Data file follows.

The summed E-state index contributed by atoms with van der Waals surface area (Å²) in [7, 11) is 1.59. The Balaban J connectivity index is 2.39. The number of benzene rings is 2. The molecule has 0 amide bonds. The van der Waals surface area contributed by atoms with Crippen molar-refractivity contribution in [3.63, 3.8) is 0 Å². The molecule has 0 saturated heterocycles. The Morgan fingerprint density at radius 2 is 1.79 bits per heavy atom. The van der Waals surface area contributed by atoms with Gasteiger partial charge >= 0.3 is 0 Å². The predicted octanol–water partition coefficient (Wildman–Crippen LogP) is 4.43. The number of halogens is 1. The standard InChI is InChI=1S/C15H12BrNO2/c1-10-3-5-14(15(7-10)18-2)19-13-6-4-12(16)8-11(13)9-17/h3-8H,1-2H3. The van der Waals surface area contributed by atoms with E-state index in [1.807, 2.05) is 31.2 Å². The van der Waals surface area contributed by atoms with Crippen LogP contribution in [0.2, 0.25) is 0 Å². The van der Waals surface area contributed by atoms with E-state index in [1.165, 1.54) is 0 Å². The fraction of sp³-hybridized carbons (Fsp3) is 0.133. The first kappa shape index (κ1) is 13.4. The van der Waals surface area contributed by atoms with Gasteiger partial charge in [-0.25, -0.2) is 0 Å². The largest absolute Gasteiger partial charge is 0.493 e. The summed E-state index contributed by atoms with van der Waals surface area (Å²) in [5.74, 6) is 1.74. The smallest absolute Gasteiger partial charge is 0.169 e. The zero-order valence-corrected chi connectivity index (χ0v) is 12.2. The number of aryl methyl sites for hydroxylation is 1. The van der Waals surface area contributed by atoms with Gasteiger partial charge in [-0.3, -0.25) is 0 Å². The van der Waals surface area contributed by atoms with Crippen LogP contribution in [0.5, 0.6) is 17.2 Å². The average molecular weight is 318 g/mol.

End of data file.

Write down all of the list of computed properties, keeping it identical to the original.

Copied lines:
The summed E-state index contributed by atoms with van der Waals surface area (Å²) in [7, 11) is 1.59. The Balaban J connectivity index is 2.39. The number of benzene rings is 2. The molecule has 0 amide bonds. The van der Waals surface area contributed by atoms with Crippen molar-refractivity contribution in [3.63, 3.8) is 0 Å². The molecule has 0 saturated heterocycles. The Morgan fingerprint density at radius 2 is 1.79 bits per heavy atom. The van der Waals surface area contributed by atoms with Gasteiger partial charge >= 0.3 is 0 Å². The predicted octanol–water partition coefficient (Wildman–Crippen LogP) is 4.43. The number of halogens is 1. The standard InChI is InChI=1S/C15H12BrNO2/c1-10-3-5-14(15(7-10)18-2)19-13-6-4-12(16)8-11(13)9-17/h3-8H,1-2H3. The van der Waals surface area contributed by atoms with E-state index in [1.807, 2.05) is 31.2 Å². The van der Waals surface area contributed by atoms with Crippen LogP contribution in [0.2, 0.25) is 0 Å². The van der Waals surface area contributed by atoms with E-state index in [1.165, 1.54) is 0 Å². The fraction of sp³-hybridized carbons (Fsp3) is 0.133. The first kappa shape index (κ1) is 13.4. The van der Waals surface area contributed by atoms with Gasteiger partial charge in [-0.25, -0.2) is 0 Å². The largest absolute Gasteiger partial charge is 0.493 e. The summed E-state index contributed by atoms with van der Waals surface area (Å²) in [5.74, 6) is 1.74. The smallest absolute Gasteiger partial charge is 0.169 e. The zero-order valence-corrected chi connectivity index (χ0v) is 12.2. The number of aryl methyl sites for hydroxylation is 1. The van der Waals surface area contributed by atoms with Gasteiger partial charge in [-0.3, -0.25) is 0 Å². The van der Waals surface area contributed by atoms with Crippen LogP contribution in [0.5, 0.6) is 17.2 Å². The average molecular weight is 318 g/mol.